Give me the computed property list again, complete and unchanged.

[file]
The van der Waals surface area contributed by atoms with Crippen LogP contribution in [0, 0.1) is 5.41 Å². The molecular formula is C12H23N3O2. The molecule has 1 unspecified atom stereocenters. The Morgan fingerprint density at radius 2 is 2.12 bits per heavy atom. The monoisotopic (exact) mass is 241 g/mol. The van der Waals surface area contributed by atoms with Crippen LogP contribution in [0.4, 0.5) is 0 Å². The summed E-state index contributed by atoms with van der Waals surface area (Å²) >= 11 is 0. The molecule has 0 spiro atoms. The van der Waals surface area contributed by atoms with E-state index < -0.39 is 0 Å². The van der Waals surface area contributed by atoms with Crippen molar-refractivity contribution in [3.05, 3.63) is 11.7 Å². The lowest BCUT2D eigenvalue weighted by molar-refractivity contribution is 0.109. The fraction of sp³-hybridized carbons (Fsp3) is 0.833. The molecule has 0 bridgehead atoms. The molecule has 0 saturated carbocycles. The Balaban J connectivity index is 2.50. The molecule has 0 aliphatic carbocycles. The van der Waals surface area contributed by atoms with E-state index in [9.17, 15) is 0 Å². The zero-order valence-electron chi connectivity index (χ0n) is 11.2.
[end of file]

The van der Waals surface area contributed by atoms with Crippen LogP contribution in [0, 0.1) is 5.41 Å². The molecular formula is C12H23N3O2. The molecule has 1 unspecified atom stereocenters. The Morgan fingerprint density at radius 2 is 2.12 bits per heavy atom. The monoisotopic (exact) mass is 241 g/mol. The van der Waals surface area contributed by atoms with Crippen LogP contribution in [0.4, 0.5) is 0 Å². The summed E-state index contributed by atoms with van der Waals surface area (Å²) >= 11 is 0. The molecule has 0 spiro atoms. The van der Waals surface area contributed by atoms with E-state index < -0.39 is 0 Å². The van der Waals surface area contributed by atoms with Crippen molar-refractivity contribution in [3.05, 3.63) is 11.7 Å². The lowest BCUT2D eigenvalue weighted by molar-refractivity contribution is 0.109. The fraction of sp³-hybridized carbons (Fsp3) is 0.833. The molecule has 0 bridgehead atoms. The molecule has 0 saturated carbocycles. The Balaban J connectivity index is 2.50. The molecule has 0 aliphatic carbocycles. The van der Waals surface area contributed by atoms with E-state index in [9.17, 15) is 0 Å². The zero-order valence-electron chi connectivity index (χ0n) is 11.2.